COVID & the Classroom | New Hampshire Public Radio

COVID & the Classroom

The coronavirus pandemic has upended the education system across the country, and in New Hampshire. School leaders are making some of the hardest decisions of their lives, and school staff, students, and families are navigating unknown territory that could have big consequences.

For some, the risks of contracting and spreading the virus are too high to return to school. But closing or limiting access to school can hamper kids’ education, deepen existing inequalities, and wreak havoc on family finances.

NHPR’s “COVID & the Classroom” tells the stories of how Granite Staters are weighing the necessity of employment and school with the realities of the pandemic. We’re here to answer your questions, investigate what’s not working, and share how communities and families are adapting.

Every few weeks, we ask you a new question to help inform our reporting. Click here to see our current question.

You can also email us tips and questions about what you’re seeing, or photos of remote learning at education@nhpr.org.

Courtesy of Ken Gordon

The coronavirus pandemic has isolated a lot of us, but it’s also brought community institutions together in a new way. In New Hampshire's North Country, a daily zoom call has become essential for leaders managing the fallout of the pandemic.

An outside classroom in Westmoreland New Hampshire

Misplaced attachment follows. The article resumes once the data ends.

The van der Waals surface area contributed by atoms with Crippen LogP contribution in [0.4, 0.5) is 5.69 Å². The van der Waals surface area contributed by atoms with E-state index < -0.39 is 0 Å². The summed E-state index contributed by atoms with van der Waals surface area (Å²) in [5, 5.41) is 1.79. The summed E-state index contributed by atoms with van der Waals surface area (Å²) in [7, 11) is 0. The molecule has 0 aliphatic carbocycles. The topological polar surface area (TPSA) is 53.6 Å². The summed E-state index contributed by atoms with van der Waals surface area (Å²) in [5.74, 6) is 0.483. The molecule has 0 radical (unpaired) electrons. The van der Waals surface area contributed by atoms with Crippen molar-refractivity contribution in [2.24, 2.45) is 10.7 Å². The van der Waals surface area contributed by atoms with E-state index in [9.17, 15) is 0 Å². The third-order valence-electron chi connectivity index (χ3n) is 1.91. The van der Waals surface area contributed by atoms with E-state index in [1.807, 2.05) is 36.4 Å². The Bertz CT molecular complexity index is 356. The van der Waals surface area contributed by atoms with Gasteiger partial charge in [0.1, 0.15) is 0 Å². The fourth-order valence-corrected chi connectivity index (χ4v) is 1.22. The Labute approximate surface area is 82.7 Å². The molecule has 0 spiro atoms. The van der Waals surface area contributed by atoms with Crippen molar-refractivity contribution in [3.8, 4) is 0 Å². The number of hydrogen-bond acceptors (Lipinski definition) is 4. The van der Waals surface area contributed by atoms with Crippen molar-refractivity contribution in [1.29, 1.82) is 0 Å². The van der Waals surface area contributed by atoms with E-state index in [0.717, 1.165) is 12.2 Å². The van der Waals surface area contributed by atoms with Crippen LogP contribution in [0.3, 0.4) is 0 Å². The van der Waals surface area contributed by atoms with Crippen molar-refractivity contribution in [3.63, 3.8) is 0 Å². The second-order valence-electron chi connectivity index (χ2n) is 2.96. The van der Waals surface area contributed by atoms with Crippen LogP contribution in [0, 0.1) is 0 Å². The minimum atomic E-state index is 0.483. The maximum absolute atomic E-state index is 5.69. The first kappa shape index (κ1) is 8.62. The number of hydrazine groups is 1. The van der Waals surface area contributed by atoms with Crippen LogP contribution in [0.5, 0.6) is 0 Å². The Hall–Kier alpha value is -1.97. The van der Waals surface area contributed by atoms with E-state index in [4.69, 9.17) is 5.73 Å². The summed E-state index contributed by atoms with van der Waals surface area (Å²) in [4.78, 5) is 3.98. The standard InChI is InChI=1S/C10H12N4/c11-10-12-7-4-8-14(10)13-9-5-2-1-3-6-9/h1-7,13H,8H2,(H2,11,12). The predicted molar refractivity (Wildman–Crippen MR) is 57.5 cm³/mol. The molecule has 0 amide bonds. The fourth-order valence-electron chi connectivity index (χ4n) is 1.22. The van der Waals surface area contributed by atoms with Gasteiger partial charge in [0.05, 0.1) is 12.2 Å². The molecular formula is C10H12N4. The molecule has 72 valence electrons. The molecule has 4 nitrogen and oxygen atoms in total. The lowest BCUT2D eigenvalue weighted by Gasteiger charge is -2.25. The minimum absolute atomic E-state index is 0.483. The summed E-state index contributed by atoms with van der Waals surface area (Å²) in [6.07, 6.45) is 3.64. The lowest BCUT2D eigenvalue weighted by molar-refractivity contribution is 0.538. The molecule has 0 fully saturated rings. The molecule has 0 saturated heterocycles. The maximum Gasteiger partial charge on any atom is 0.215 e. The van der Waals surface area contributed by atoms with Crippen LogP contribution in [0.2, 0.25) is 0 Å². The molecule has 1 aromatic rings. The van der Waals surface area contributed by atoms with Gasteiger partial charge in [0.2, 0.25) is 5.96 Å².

Sarah Gibson / NHPR

Early research on the coronavirus in schools and among young people suggests that with proper precautions, classrooms are not the superspreaders that many had feared. 

Sarah Gibson for NHPR

As coronavirus cases surge, a growing number of school districts in New Hampshire are closing their doors and offering mostly virtual instruction instead of in-person classes. But Gov. Chris Sununu and state health officials are urging schools to stay open, saying virus transmission in schools is limited and the payoff of in-person learning is high.

NHPR’s education reporter Sara Gibson has been following this and spoke with All Things Considered host Emily Quirk.

Amanda Loder for NHPR

Fewer students in New Hampshire are attending their neighborhood public school this year, according to new data from the state Department of Education.

The state typically sees a one percent drop in public school enrollment each year, due to aging demographics, but this fall’s decline is far more significant: about four percent statewide.